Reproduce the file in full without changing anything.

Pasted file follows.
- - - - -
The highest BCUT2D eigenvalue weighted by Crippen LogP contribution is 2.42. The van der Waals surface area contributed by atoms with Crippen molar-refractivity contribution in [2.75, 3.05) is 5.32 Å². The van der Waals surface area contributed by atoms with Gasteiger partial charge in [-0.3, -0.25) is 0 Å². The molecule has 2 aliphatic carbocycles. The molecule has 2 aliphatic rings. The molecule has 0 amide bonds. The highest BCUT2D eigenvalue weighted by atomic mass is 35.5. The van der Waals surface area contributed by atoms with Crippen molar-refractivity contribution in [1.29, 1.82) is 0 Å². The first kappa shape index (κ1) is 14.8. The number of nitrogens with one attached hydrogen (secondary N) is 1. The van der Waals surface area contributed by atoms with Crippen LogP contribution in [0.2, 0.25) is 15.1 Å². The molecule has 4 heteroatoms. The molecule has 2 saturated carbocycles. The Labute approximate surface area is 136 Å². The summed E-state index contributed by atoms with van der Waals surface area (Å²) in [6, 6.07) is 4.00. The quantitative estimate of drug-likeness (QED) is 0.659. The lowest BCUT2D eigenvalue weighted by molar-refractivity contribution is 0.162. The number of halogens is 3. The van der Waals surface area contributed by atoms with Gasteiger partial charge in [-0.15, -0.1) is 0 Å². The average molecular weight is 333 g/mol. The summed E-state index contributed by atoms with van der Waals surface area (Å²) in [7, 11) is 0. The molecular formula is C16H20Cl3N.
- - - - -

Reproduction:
The highest BCUT2D eigenvalue weighted by Crippen LogP contribution is 2.42. The van der Waals surface area contributed by atoms with Crippen molar-refractivity contribution in [2.75, 3.05) is 5.32 Å². The van der Waals surface area contributed by atoms with Gasteiger partial charge in [-0.3, -0.25) is 0 Å². The molecule has 2 aliphatic carbocycles. The molecule has 2 aliphatic rings. The molecule has 0 amide bonds. The highest BCUT2D eigenvalue weighted by atomic mass is 35.5. The van der Waals surface area contributed by atoms with Crippen molar-refractivity contribution in [1.29, 1.82) is 0 Å². The first kappa shape index (κ1) is 14.8. The number of nitrogens with one attached hydrogen (secondary N) is 1. The van der Waals surface area contributed by atoms with Crippen LogP contribution in [0.2, 0.25) is 15.1 Å². The molecule has 4 heteroatoms. The molecule has 2 saturated carbocycles. The Labute approximate surface area is 136 Å². The summed E-state index contributed by atoms with van der Waals surface area (Å²) in [6, 6.07) is 4.00. The quantitative estimate of drug-likeness (QED) is 0.659. The lowest BCUT2D eigenvalue weighted by molar-refractivity contribution is 0.162. The number of halogens is 3. The van der Waals surface area contributed by atoms with Gasteiger partial charge in [-0.15, -0.1) is 0 Å². The average molecular weight is 333 g/mol. The summed E-state index contributed by atoms with van der Waals surface area (Å²) in [7, 11) is 0. The molecular formula is C16H20Cl3N.